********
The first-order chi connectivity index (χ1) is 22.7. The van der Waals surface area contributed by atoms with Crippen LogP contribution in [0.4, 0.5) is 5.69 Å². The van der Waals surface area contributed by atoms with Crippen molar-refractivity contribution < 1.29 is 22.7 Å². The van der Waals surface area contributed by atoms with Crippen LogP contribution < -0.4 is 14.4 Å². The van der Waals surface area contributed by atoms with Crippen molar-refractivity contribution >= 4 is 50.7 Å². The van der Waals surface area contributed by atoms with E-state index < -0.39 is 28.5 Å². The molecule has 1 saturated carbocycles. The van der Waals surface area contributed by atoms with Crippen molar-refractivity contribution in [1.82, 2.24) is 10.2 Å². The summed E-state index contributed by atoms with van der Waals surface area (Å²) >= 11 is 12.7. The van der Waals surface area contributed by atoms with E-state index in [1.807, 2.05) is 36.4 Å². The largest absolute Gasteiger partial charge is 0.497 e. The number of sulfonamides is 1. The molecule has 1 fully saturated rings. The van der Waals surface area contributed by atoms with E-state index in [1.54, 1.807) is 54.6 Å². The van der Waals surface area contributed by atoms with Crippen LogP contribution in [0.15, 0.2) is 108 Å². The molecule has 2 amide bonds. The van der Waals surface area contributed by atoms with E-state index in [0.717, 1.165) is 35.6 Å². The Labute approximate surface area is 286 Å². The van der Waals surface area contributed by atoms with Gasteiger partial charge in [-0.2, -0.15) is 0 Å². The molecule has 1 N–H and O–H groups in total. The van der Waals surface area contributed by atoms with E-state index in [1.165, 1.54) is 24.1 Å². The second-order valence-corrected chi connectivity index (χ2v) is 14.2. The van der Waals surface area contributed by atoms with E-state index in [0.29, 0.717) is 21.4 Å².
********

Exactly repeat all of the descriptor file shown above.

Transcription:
The first-order chi connectivity index (χ1) is 22.7. The van der Waals surface area contributed by atoms with Crippen LogP contribution in [0.4, 0.5) is 5.69 Å². The van der Waals surface area contributed by atoms with Crippen molar-refractivity contribution < 1.29 is 22.7 Å². The van der Waals surface area contributed by atoms with Crippen LogP contribution < -0.4 is 14.4 Å². The van der Waals surface area contributed by atoms with Crippen molar-refractivity contribution >= 4 is 50.7 Å². The van der Waals surface area contributed by atoms with E-state index < -0.39 is 28.5 Å². The molecule has 1 saturated carbocycles. The van der Waals surface area contributed by atoms with Crippen molar-refractivity contribution in [1.82, 2.24) is 10.2 Å². The summed E-state index contributed by atoms with van der Waals surface area (Å²) >= 11 is 12.7. The van der Waals surface area contributed by atoms with E-state index in [1.807, 2.05) is 36.4 Å². The largest absolute Gasteiger partial charge is 0.497 e. The number of sulfonamides is 1. The molecule has 1 fully saturated rings. The van der Waals surface area contributed by atoms with E-state index in [1.54, 1.807) is 54.6 Å². The van der Waals surface area contributed by atoms with Crippen LogP contribution in [0.15, 0.2) is 108 Å². The molecule has 2 amide bonds. The van der Waals surface area contributed by atoms with E-state index in [0.717, 1.165) is 35.6 Å². The Labute approximate surface area is 286 Å². The van der Waals surface area contributed by atoms with Gasteiger partial charge in [-0.2, -0.15) is 0 Å². The molecule has 1 N–H and O–H groups in total. The van der Waals surface area contributed by atoms with E-state index in [1.165, 1.54) is 24.1 Å². The second-order valence-corrected chi connectivity index (χ2v) is 14.2. The van der Waals surface area contributed by atoms with E-state index in [0.29, 0.717) is 21.4 Å².